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Category: Funny Satire Poems
       Classic humorous and funny poems using irony, exaggeration and ridicule, to expose and criticize stupidity and vices.

  THE RAZOR SELLER  

A fellow in a market town,
Most musical, cried razors up and down,
    And offered twelve for eighteen-pence;
Which certainly seemed wondrous cheap,
And for the money quite a heap,
    As every man would buy, with cash and sense.

A country bumpkin the great offer heard:
Poor Hodge, who suffered by a broad black beard,
    That seemed a shoe-brush stuck beneath his nose
With cheerfulness the eighteen-pence he paid,
And proudly to himself, in whispers, said,
    "This rascal stole the razors, I suppose.

"No matter if the fellow be a knave,
Provided that the razors shave;
    It certainly will be a monstrous prize."
So home the clown, with his good fortune, went,
Smiling in heart and soul, content,
    And quickly soaped himself to ears and eyes.

Being well lathered from a dish or tub,
Hodge now began with grinning pain to grub,
    Just like a hedger cutting furze:
'Twas a vile razor!--then the rest he tried--
All were imposters--"Ah," Hodge sighed!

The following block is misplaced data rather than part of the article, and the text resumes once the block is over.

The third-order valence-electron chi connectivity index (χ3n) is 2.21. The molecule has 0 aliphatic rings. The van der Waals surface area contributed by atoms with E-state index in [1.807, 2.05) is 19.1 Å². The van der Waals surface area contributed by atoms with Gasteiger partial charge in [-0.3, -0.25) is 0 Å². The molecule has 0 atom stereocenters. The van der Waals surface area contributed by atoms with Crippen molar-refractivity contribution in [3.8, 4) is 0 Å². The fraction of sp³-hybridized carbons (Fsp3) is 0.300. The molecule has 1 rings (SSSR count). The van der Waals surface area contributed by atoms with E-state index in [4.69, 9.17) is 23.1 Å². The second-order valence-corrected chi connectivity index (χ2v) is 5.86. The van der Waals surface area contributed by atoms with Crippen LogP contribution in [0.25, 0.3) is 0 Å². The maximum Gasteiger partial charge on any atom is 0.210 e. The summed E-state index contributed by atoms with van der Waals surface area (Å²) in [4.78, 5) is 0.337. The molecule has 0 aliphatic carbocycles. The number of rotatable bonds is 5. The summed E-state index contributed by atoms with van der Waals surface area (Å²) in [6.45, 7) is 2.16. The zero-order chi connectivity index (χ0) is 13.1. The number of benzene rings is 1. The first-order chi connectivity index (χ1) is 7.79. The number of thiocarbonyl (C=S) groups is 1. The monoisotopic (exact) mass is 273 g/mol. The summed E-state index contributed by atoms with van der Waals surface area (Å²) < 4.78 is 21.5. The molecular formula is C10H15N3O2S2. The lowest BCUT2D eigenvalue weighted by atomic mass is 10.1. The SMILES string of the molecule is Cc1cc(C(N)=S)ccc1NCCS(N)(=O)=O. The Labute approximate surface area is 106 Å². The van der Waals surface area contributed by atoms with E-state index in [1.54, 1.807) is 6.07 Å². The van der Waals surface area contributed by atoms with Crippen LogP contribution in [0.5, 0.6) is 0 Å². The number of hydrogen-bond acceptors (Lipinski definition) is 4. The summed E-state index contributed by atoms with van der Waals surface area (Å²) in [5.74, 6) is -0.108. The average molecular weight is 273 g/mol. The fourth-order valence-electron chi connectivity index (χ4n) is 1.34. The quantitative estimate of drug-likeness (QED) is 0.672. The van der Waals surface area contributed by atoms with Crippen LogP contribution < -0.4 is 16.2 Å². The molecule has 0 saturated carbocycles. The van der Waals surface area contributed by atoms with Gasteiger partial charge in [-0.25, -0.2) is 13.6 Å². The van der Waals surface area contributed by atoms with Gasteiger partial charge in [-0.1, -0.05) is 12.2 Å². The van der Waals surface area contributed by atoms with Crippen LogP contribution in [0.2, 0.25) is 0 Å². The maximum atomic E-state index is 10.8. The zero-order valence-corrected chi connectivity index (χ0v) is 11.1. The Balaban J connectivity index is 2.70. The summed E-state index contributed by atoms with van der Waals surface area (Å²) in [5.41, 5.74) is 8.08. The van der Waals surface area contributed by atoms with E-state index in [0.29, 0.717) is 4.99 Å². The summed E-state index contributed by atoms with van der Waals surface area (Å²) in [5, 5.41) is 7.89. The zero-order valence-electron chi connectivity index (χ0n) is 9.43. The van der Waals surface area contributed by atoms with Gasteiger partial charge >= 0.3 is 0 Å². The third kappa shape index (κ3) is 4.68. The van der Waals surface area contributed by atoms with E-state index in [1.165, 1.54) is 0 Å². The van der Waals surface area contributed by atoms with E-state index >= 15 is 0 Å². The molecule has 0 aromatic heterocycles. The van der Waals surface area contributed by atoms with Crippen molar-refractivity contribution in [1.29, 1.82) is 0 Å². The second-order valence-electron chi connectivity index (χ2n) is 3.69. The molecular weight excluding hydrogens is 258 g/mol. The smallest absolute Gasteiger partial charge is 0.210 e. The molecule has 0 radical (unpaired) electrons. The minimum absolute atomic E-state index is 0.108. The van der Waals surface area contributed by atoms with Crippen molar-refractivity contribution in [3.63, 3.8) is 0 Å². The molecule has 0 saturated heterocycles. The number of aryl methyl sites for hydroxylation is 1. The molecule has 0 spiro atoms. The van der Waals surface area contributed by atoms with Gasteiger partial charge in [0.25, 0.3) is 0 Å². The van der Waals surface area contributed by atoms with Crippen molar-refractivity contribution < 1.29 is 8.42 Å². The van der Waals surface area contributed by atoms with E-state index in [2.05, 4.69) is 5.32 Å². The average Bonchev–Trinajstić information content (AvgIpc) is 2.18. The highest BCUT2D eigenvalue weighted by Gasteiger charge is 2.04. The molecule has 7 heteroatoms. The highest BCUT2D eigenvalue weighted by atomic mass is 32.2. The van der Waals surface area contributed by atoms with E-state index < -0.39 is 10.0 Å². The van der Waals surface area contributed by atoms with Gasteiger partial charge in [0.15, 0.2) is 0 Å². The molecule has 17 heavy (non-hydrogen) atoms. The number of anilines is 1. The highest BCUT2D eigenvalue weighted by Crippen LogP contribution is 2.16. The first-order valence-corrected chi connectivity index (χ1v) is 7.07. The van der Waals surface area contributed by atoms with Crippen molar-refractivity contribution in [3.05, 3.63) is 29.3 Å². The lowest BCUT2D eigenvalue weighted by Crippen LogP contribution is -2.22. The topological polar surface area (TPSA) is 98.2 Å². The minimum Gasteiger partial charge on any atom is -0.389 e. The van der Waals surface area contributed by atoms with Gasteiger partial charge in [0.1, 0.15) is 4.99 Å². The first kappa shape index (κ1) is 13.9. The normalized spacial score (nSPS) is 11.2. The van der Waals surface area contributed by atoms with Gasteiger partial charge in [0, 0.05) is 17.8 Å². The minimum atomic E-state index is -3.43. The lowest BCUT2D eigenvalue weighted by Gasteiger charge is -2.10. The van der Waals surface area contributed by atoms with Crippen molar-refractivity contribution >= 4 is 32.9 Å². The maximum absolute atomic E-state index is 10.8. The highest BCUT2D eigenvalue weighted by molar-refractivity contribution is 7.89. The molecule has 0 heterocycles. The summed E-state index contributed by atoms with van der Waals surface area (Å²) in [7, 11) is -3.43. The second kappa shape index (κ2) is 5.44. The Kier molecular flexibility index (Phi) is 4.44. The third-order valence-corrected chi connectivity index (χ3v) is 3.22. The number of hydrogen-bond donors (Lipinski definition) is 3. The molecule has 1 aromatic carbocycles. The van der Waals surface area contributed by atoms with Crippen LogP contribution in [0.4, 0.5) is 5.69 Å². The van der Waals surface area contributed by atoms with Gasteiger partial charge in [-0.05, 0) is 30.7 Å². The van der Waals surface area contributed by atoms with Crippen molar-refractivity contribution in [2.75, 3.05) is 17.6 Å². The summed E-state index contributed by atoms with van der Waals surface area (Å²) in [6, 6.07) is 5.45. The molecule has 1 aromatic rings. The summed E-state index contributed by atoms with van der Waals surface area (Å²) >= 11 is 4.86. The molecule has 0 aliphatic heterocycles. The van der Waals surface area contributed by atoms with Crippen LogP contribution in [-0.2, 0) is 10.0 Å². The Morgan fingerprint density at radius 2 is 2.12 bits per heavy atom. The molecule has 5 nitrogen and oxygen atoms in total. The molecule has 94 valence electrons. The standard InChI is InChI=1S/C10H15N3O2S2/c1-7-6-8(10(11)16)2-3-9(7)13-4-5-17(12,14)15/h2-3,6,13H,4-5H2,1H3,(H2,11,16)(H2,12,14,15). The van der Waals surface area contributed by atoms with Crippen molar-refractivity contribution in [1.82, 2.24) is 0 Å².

"I wish my eighteen-pence within my purse."

In vain to chase his beard, and bring the graces,
    He cut, and dug, and winced, and stamped, and swore,
Brought blood, and danced, blasphemed, and made wry faces,
    And cursed each razor's body o'er and o'er:

His muzzle, formed of opposition stuff,
Firm as a Foxite, would not lose its ruff!
    So kept it--laughing at the steel and suds:
Hodge, in a passion, stretched his angry jaws,
Vowing the direst vengeance, with clenched claws,
    On the vile cheat that sold the goods.
"Razors; a damned, confounded dog,
Not fit to scrape a hog!"

Hodge sought the fellow--found him--and begun:
"P'rhaps, Master Razor rogue, to you 'tis fun,
    That people flay themselves out of their lives:
You rascal! for an hour have I been grubbing,
Giving my crying whiskers here a scrubbing,
    With razors just like oyster knives.
Sirrah! I tell you, you're a knave,
To cry up razors that can't shave."
"Friend," quoth the razor-man, "I'm not a knave.
        As for the razors you have bought,
        Upon my soul I never thought
That they would shave."
"Not think they'd shave!" quoth Hodge, with wond'ring eyes,
    And voice not much unlike an Indian yell;
"What were they made for then, you dog?" he cries:
    "Made!" quoth the fellow, with a smile--"to sell."

                                                                                John Wolcot.


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